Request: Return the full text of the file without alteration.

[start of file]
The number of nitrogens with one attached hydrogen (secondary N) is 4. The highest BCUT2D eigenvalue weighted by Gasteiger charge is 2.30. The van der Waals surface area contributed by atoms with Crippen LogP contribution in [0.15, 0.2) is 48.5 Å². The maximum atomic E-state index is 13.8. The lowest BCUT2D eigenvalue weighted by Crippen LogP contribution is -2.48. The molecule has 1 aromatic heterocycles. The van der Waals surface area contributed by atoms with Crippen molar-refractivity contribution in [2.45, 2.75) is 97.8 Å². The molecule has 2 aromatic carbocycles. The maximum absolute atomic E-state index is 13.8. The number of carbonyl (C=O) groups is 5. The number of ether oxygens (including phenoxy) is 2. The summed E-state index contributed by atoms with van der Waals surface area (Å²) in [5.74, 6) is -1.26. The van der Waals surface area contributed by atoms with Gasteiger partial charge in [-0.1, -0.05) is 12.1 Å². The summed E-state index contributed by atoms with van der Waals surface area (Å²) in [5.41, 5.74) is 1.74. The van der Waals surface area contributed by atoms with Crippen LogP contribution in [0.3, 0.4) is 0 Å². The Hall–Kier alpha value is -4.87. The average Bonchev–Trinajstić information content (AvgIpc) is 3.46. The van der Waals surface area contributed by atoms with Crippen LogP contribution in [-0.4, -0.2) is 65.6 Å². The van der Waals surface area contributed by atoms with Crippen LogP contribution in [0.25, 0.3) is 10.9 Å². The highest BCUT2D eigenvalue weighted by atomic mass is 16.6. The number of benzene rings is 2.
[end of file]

The number of nitrogens with one attached hydrogen (secondary N) is 4. The highest BCUT2D eigenvalue weighted by Gasteiger charge is 2.30. The van der Waals surface area contributed by atoms with Crippen LogP contribution in [0.15, 0.2) is 48.5 Å². The maximum atomic E-state index is 13.8. The lowest BCUT2D eigenvalue weighted by Crippen LogP contribution is -2.48. The molecule has 1 aromatic heterocycles. The van der Waals surface area contributed by atoms with Crippen molar-refractivity contribution in [2.45, 2.75) is 97.8 Å². The molecule has 2 aromatic carbocycles. The maximum absolute atomic E-state index is 13.8. The number of carbonyl (C=O) groups is 5. The number of ether oxygens (including phenoxy) is 2. The summed E-state index contributed by atoms with van der Waals surface area (Å²) in [5.74, 6) is -1.26. The van der Waals surface area contributed by atoms with Gasteiger partial charge in [-0.1, -0.05) is 12.1 Å². The summed E-state index contributed by atoms with van der Waals surface area (Å²) in [5.41, 5.74) is 1.74. The van der Waals surface area contributed by atoms with Crippen LogP contribution in [0.3, 0.4) is 0 Å². The Hall–Kier alpha value is -4.87. The average Bonchev–Trinajstić information content (AvgIpc) is 3.46. The van der Waals surface area contributed by atoms with Crippen LogP contribution in [-0.4, -0.2) is 65.6 Å². The van der Waals surface area contributed by atoms with Crippen LogP contribution in [0.25, 0.3) is 10.9 Å². The highest BCUT2D eigenvalue weighted by atomic mass is 16.6. The number of benzene rings is 2.